Is Your Phone Listening To You: An Experiment
March 22nd, 2019
Among the most surprising findings from our recent ‘State of Data’ survey was the response to the first question: ‘How well do you feel your organisation uses the data it generates?’ Overall, 25% of respondents answered ‘fairly or extremely poorly.’
Even more surprising? When we looked at the replies from senior level respondents –those with such job titles as CIO, IT Director, Head of BI or Head of Data – that number jumped to 31%.
Clearly, there’s a disconnect happening. Whilst increasing numbers of companies are identifying themselves as ‘data-driven’, and unprecedented amounts of data are being gathered, there’s still a pervasive perception that we haven’t mastered how to apply it effectively. And this gap between the ‘potential’ and the ‘reality’ of data is most keenly felt among senior-level information management professionals.
A number of strong themes emerged from the comments made by survey respondents.
Many comments spoke to the concern that data is not sufficiently clean, robust, or reliable, or that security and governance are either too strict or too lax. The problems seemed not to focus on technological capabilities, but the quality assurance processes put in place around data gathering.
What is the data’s purpose? Many respondents noted that the sheer volume of data was in itself problematic. As one commenter remarked, ‘We have so much data we can’t see the wood for the trees’. What’s missing is the map provided by clear business objectives, linking purpose to content.
One of the most commonly cited obstacles to successful data application was a lack of buy-in from management. IT, Information Management, and the C-suite must all be on the same page for a truly robust data strategy to take hold and deliver results.
So why do our senior-level respondents perceive performance to be even less satisfactory than the group at large? We’d suggest part of the reason is that they have a 360-degree view of the obstacles listed above. Their job functions enable them to have a look in at the process end, but they also have a hand in shaping strategy – or should do.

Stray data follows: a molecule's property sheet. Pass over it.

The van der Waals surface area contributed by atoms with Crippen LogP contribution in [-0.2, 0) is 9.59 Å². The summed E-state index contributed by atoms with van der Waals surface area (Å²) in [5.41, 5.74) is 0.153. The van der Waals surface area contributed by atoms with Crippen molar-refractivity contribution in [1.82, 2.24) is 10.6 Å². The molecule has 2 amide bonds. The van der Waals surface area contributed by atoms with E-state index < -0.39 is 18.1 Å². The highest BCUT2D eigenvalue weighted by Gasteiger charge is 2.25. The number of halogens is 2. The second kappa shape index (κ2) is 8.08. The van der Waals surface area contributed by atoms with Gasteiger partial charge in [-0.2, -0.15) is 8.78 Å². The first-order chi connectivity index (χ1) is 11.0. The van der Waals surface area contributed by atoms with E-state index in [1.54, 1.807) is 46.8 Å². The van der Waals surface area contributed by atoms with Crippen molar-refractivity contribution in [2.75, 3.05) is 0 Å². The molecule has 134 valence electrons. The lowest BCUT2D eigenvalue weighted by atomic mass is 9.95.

Their dissatisfaction could speak to a disconnect between business objectives and the data function, one that they would be well placed to repair. They’re also more likely to be at the frontlines of persuading the executive suite on the value of data and securing budgets, and finding frustration there as well.
We’re inclined to think they’re not so much pessimistic about data, but are actually more likely to have a cohesive vision of what a successful data strategy should look like. Understanding the untapped and limitless potential of data has perhaps set the bar just that bit higher for them.
Whatever the reason, this remains the most critical issue the world of data is currently facing. Without meaningful analytics and application, data exists in a vacuum and will not help an organisation make better business decisions. Companies will struggle to quantify the value data adds, whilst the executive suite will lose confidence in KPI reports and business cases.
The world of data is at a tipping point. Never before have we had such technical power to gather, process, and store data. The clear next step is making sense of it all, but to do this, Information Management and the executive suite must be aligned in their objectives.
Is your organisation using data well? If not, what are the obstacles? Why might those in a senior role take a dimmer view? We’d love to hear your thoughts.
To learn more about the state of data in 2015, download our Whitepaper here.